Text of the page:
The emergence of AGI is likely to be gradual rather than all at once as its development is a very complex and difficult task that will require significant advances in several different fields.
Beyond improvements and new applications for artificial intelligence (AI), most agree the next quantum leap for AI will occur when artificial general intelligence (AGI) emerges. We loosely define AGI as the hypothetical ability of a machine or computer program to understand or learn any intellectual task that a human being can. There is very little consensus, however, on when and how this will actually happen.
One school of thought argues that if enough different AI applications could be built, each of which solves for a specific problem, those apps would eventually grow together into a form of AGI. The problem with this approach is that such so-called “narrow” AI applications don’t store information in a generalized form. As such, information can’t be used by other narrow AI applications to expand their breadth. So while stitching together applications for, say, language processing and image processing might be possible, those apps cannot be integrated in the same way that a child’s mind integrates hearing and vision.
Other AI researchers contend that if a big enough machine learning (ML) system with enough computer power could be built, it would spontaneously exhibit AGI. When we look deeper into how ML actually works, this would mean having a training set that encompasses all the situations our hypothetical ML system might encounter. As expert systems, which attempted to capture the knowledge of a specific field clearly demonstrated decades ago, it is simply impossible to create enough cases and example data to overcome a system’s underlying lack of understanding.
The problem with both of these approaches is that they will create, at best, an AI that only appears to be intelligent. They are still reliant on predetermined scripts and millions of training samples. Such an AI still won’t comprehend that words and images represent physical things that exist in a physical universe. It still can’t merge information from multiple senses. And so, while it may be possible to combine language and image processing applications, there is still no way to integrate them in the same seamless, effortless way that a child integrates vision, hearing, and direct interaction with his/her environment.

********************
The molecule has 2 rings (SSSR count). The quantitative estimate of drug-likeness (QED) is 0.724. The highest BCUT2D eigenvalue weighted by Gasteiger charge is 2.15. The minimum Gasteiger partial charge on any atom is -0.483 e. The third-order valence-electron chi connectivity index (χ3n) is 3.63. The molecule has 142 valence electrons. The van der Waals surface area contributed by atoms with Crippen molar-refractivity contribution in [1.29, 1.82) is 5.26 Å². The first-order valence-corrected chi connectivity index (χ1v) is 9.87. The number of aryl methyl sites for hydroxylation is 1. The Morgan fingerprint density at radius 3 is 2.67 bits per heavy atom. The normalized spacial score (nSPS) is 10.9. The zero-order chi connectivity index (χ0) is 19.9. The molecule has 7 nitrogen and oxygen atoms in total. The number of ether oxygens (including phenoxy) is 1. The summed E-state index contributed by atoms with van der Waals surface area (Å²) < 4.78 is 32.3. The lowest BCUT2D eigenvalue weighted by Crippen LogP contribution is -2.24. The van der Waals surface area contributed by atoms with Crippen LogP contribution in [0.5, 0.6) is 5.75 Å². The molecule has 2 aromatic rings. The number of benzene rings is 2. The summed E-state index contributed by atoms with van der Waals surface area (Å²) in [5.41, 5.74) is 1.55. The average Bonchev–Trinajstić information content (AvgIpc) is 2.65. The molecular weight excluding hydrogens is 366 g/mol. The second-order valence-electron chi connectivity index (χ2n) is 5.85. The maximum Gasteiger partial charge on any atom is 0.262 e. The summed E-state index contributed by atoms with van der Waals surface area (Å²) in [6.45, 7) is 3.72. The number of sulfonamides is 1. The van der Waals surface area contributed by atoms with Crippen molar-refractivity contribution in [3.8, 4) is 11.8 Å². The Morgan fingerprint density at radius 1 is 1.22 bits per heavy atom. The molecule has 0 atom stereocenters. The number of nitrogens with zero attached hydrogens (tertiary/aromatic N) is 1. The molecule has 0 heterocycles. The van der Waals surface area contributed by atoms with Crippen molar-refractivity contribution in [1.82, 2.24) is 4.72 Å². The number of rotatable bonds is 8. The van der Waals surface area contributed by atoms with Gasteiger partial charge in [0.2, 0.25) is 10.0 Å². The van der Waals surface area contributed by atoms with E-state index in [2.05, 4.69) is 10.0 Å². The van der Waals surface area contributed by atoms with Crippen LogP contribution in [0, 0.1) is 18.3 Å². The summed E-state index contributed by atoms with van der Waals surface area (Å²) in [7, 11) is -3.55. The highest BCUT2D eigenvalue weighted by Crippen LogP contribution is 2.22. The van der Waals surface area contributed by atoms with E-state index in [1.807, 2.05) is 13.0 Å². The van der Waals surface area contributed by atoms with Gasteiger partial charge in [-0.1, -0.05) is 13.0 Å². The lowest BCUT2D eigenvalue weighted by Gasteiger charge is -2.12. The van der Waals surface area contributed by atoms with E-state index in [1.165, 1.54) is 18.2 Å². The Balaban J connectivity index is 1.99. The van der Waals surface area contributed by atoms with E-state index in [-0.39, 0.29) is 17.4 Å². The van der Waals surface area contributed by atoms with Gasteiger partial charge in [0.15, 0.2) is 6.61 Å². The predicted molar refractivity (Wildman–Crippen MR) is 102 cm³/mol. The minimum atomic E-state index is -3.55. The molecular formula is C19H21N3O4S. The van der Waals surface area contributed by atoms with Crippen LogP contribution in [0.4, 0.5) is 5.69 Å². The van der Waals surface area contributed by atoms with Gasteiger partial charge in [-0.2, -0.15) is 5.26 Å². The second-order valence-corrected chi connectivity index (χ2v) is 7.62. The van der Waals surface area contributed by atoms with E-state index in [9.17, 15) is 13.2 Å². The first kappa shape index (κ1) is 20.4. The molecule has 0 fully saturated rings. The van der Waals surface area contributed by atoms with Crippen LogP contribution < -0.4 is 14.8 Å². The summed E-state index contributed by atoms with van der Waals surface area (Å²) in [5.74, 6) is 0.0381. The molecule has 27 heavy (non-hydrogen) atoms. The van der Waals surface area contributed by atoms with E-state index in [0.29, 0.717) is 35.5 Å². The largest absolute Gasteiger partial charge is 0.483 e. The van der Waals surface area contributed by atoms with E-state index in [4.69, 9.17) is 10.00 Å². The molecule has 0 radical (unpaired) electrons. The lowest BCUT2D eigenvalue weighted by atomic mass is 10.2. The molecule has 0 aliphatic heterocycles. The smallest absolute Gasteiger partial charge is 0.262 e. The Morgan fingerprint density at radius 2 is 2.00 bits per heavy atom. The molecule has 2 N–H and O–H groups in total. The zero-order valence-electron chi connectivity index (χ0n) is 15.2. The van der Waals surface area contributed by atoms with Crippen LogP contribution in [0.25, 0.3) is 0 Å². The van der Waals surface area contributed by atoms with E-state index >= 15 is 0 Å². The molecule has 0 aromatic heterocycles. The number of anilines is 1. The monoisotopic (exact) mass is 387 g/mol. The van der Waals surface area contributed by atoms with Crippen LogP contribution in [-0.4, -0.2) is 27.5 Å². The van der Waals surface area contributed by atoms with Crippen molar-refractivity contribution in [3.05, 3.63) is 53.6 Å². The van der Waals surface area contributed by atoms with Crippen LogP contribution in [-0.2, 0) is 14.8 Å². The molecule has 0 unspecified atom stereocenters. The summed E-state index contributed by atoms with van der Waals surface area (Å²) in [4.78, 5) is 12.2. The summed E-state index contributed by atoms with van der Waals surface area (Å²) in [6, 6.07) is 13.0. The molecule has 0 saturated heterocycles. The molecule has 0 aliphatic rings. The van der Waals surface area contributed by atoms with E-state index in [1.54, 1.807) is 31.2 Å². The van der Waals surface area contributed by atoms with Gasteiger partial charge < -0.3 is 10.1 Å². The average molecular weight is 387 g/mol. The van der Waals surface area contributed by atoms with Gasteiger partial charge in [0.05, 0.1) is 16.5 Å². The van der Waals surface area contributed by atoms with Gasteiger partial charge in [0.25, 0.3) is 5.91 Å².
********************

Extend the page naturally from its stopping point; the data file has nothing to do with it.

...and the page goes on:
What’s needed for AGI success?
To attain true AGI, researchers must shift their focus away from ever-expanding datasets to a more biologically plausible structure containing three essential components of consciousness: an internal mental model of surroundings with the entity at its center; a perception of time that allows for a perception of future outcomes based on current actions; and an imagination so that multiple potential actions can be considered and their outcomes evaluated and selected. In short, it must begin exhibiting the same kind of contextual, common-sense understanding as humans do to experience the world around them.
To get there, AI’s computational system must more closely resemble the biological processes found in the human brain, while its algorithms must allow it to build abstract “things” with limitless connections rather than the vast arrays, training sets, and computer power today’s AI requires. Such a unified knowledge base could potentially be integrated with mobile sensory pods, which contain modules for sight, hearing, motion, and speech. Such pods would enable the entire system to experience rapid sensory feedback with each action it takes, which, over time, would result in an end-to-end system that can begin to learn, understand, and ultimately work better with people as it approaches true AGI.
Even with such a system, the actual emergence of AGI is likely to be gradual rather than all at once for two primary reasons. First and perhaps foremost is the fact that developing AGI is clearly a very complex and difficult task that will require significant advances in several different fields, among them computer science, neuroscience, and psychology. While this means years of research and development involving the contributions of numerous scientists and engineers, the good news is that a great deal of research is currently underway. With numerous areas being worked on, individual components of AGI will emerge as they are figured out.
Then, because many AGI capabilities are marketable in their own right, instant gratification may slow AGI’s emergence. A feature is produced that improves the way Alexa understands, or a new vision capability improves self-driving cars, and that individual development is rushed to market because it is commercially viable. If these more specialized, individually marketable AI systems could be built on a common underlying data structure, however, they could begin to interact with each other, building a broader context that would actually understand and learn. As these systems become more advanced, they will be able to function together to create a more general intelligence.
As these facets are added on, AI systems will exhibit more humanlike performance in individual areas and will advance to superhuman performance as the systems are enhanced. But the performance will not be equal in all areas simultaneously. This suggests that at some point, we’re going to get close to the threshold for AGI, then equal the threshold, then exceed the threshold. At some point thereafter, we’re going to have machines that are obviously superior to human intelligence, and people will begin to agree that, yes, maybe AGI does exist. Ultimately, AGI has to happen because the market demands it.